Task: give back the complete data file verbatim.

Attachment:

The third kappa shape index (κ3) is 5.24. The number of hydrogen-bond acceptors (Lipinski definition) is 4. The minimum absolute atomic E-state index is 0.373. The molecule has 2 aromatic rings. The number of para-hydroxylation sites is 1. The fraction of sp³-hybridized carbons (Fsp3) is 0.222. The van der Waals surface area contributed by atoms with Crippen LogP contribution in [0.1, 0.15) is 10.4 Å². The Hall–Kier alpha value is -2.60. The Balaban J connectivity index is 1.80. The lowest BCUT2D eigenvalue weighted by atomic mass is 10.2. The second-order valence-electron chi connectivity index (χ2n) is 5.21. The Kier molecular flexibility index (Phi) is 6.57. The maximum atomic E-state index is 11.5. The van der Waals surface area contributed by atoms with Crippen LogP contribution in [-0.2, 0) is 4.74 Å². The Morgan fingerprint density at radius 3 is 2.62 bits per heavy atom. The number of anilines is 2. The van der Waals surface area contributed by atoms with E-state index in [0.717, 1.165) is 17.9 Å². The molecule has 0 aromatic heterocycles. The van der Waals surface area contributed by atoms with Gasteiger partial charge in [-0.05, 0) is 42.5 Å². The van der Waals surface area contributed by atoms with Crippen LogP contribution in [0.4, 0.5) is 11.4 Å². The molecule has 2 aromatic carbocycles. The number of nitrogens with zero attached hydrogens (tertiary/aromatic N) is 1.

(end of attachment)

The third kappa shape index (κ3) is 5.24. The number of hydrogen-bond acceptors (Lipinski definition) is 4. The minimum absolute atomic E-state index is 0.373. The molecule has 2 aromatic rings. The number of para-hydroxylation sites is 1. The fraction of sp³-hybridized carbons (Fsp3) is 0.222. The van der Waals surface area contributed by atoms with Crippen LogP contribution in [0.1, 0.15) is 10.4 Å². The Hall–Kier alpha value is -2.60. The Balaban J connectivity index is 1.80. The lowest BCUT2D eigenvalue weighted by atomic mass is 10.2. The second-order valence-electron chi connectivity index (χ2n) is 5.21. The Kier molecular flexibility index (Phi) is 6.57. The maximum atomic E-state index is 11.5. The van der Waals surface area contributed by atoms with Crippen LogP contribution in [-0.2, 0) is 4.74 Å². The Morgan fingerprint density at radius 3 is 2.62 bits per heavy atom. The number of anilines is 2. The van der Waals surface area contributed by atoms with E-state index in [0.717, 1.165) is 17.9 Å². The molecule has 0 aromatic heterocycles. The van der Waals surface area contributed by atoms with Gasteiger partial charge in [-0.05, 0) is 42.5 Å². The van der Waals surface area contributed by atoms with Crippen LogP contribution in [0.4, 0.5) is 11.4 Å². The molecule has 2 aromatic carbocycles. The number of nitrogens with zero attached hydrogens (tertiary/aromatic N) is 1.